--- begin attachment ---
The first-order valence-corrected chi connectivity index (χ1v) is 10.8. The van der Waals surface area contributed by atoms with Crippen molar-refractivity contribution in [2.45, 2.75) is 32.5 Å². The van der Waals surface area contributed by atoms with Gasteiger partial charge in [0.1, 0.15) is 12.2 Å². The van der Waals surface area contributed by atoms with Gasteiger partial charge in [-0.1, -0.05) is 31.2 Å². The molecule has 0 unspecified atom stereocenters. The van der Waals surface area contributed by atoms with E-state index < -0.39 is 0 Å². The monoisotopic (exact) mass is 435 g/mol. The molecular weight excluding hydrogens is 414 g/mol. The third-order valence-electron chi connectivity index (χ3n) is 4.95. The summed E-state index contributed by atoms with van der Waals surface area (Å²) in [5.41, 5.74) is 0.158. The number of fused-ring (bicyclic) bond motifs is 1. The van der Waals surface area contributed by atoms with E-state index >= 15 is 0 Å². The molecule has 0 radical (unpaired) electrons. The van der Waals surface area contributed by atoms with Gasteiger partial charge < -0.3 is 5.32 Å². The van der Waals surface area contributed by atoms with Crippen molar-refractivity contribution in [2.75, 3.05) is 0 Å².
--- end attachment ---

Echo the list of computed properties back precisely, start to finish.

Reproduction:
The first-order valence-corrected chi connectivity index (χ1v) is 10.8. The van der Waals surface area contributed by atoms with Crippen molar-refractivity contribution in [2.45, 2.75) is 32.5 Å². The van der Waals surface area contributed by atoms with Gasteiger partial charge in [0.1, 0.15) is 12.2 Å². The van der Waals surface area contributed by atoms with Gasteiger partial charge in [-0.1, -0.05) is 31.2 Å². The molecule has 0 unspecified atom stereocenters. The van der Waals surface area contributed by atoms with E-state index < -0.39 is 0 Å². The monoisotopic (exact) mass is 435 g/mol. The molecular weight excluding hydrogens is 414 g/mol. The third-order valence-electron chi connectivity index (χ3n) is 4.95. The summed E-state index contributed by atoms with van der Waals surface area (Å²) in [5.41, 5.74) is 0.158. The number of fused-ring (bicyclic) bond motifs is 1. The van der Waals surface area contributed by atoms with E-state index >= 15 is 0 Å². The molecule has 0 radical (unpaired) electrons. The van der Waals surface area contributed by atoms with Gasteiger partial charge < -0.3 is 5.32 Å². The van der Waals surface area contributed by atoms with Crippen molar-refractivity contribution in [2.75, 3.05) is 0 Å².